"Hardanger is a district on the west coast of Norway, and Bax's piece is
in the style of a Norwegian 'halling', a reel-like dance adopted by Grieg
in several of his works. The legend 'With acknowledgments to Grieg' appears
at the head of the score" (G.P.)
Overture, Elegy and Rondo
288. A quasi-sinfonietta, very representative of the composer's thematic
and orchestral style, and justifiably described by him as "Amongst my
brightest and most optimistic compositions". It makes a good companion piece
to the structurally similar
Sinfonietta of 1933.
Violin Sonata No. 3
289. Violin and piano. In two movements, the second containing a section
designated "planxty". For its definition, the Oxford English Dictionary
quotes a 19th-century musical dictionary thus: "A harp tune of a sportive
and animated character, moving in triplets... slower than a jig". According
to the Wikipedia entry, however, "[It] is believed to be a corruption of the
Irish word and popular toast "sláinte", meaning "good health".
Others claim that the word is not Irish in origin but comes from the Latin
"plangere," meaning to strike or beat...)
Fantasia by J. S. Bach (BWV 572) (arr)
290. No 2 in A Bach Book for Harriet Cohen, with arrangements by
11 other British composers.
- Sonata for Flute and Harp
291. Dedicated to Count Benckendorff, husband of harpist Maria Korchinska.
Rearranged in 1936 as a Concerto
(for seven instruments, so better regarded as a Septet).
Violin Sonata in F
292. Bax's 4th violin sonata is better known in its more engaging rearrangement
as a Nonet (1930).
The Devil that Tempted St. Anthony
293. Piece for two pianos dedicated to Bartlett and Robertson, possibly
revised from the now lost piano solo of the same title dated 1920. "The
title refers to St Antony the Abbot, whom the Devil's temptations failed
to deflect from the path of righteousness. He [later became] the patron
saint of basket-makers, butchers, domestic animals, and grave-diggers" (G.P.)
294. A noisy little piano piece. Orchestrated, even more noisily, in 1938
295. For small orchestra, revised from
Four Orchestral Pieces (1912)
(a) Evening Piece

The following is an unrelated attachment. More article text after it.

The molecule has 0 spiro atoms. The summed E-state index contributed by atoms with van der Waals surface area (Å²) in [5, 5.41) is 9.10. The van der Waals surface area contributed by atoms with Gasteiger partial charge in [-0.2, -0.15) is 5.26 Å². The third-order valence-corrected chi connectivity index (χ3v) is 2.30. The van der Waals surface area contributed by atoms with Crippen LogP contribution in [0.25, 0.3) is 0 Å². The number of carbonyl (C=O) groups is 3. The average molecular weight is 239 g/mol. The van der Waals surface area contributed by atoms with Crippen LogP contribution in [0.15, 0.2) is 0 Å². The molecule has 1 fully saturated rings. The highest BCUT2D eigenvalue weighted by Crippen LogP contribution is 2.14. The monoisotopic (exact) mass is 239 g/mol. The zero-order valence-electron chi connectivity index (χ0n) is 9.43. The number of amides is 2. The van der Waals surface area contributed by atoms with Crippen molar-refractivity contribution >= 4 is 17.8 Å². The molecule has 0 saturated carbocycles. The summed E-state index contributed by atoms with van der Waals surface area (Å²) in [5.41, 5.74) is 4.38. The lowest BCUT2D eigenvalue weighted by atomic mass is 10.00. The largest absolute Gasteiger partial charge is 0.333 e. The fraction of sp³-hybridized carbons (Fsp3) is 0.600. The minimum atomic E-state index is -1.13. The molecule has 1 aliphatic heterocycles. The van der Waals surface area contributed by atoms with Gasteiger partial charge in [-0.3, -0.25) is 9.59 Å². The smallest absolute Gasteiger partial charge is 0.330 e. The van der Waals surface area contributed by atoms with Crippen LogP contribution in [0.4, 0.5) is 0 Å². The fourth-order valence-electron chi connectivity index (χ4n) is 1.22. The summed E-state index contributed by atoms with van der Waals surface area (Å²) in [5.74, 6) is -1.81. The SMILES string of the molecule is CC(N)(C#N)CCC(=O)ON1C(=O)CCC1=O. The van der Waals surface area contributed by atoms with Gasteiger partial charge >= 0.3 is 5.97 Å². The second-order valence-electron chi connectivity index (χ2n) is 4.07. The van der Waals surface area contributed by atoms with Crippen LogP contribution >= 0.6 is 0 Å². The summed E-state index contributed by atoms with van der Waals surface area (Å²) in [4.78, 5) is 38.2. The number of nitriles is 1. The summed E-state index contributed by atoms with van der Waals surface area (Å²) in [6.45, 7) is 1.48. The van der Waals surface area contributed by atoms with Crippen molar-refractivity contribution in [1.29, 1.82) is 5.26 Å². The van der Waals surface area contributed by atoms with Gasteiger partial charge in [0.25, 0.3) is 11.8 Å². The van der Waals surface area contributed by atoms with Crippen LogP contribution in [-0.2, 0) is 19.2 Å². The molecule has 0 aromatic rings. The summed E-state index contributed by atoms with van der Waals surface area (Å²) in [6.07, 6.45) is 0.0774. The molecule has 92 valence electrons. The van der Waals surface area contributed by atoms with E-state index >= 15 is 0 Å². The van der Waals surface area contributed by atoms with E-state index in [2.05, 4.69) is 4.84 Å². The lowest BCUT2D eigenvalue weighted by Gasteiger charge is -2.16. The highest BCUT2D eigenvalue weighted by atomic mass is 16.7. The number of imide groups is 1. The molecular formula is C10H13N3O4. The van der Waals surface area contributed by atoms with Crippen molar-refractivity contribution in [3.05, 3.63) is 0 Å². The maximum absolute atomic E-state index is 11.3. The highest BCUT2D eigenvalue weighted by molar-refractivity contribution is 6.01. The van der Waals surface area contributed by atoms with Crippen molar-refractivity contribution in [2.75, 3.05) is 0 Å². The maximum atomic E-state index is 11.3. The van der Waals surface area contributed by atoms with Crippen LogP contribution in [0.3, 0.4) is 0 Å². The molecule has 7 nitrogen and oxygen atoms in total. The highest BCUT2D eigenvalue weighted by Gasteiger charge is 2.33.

(b) Irish Landscape
(c) Dance in the Sunlight
"I think they have a certain freshness which might please, although of
course they are unfashionably romantic" (A.B.)
The Poisoned Fountain
296. Piece for two pianos dedicated to Bartlett and Robertson. "The programme
behind this work comes from Irish mythology. The fountain of the title was
the Secret Well of Segais, the source of knowledge, which stood on Sídhe
Nectain, the hill of the water-god Nectan. Only the god and his three
cupbearers could approach the fountain without burning their eyes. According
to one version of the story, Nectan's wife, Boann, scorned the danger and
walked round the fountain three times anticlockwise. The waters rose up in
pursuit, drowning her and forming the river Boyne" (G.P.).
Symphony No. 3
297. Nominally in C, the Third combines the emotional depth of the Second
with the tightly controlled structure of the First. An anvil-blow at the
feroce climax of the first movement is particularly striking.
(Or should be - in some performances it sounds more like a tin can.) The
final section of the third movement, marked "Epilogue" for the first time
in the cycle, is particularly satisfying. (Vaughan Williams quoted its theme
in the finale of his Piano Concerto, written for Harriet Cohen, but later
deleted it from the score.)
Sonata for two Pianos
298. Yet another dedication to Ethel Bartlett and Rae Robertson, it is
cast in the usual three movements, the third based on Hebridean dance rhythms.
Legend (for viola and piano)
299. A rather grim 10-minute piece.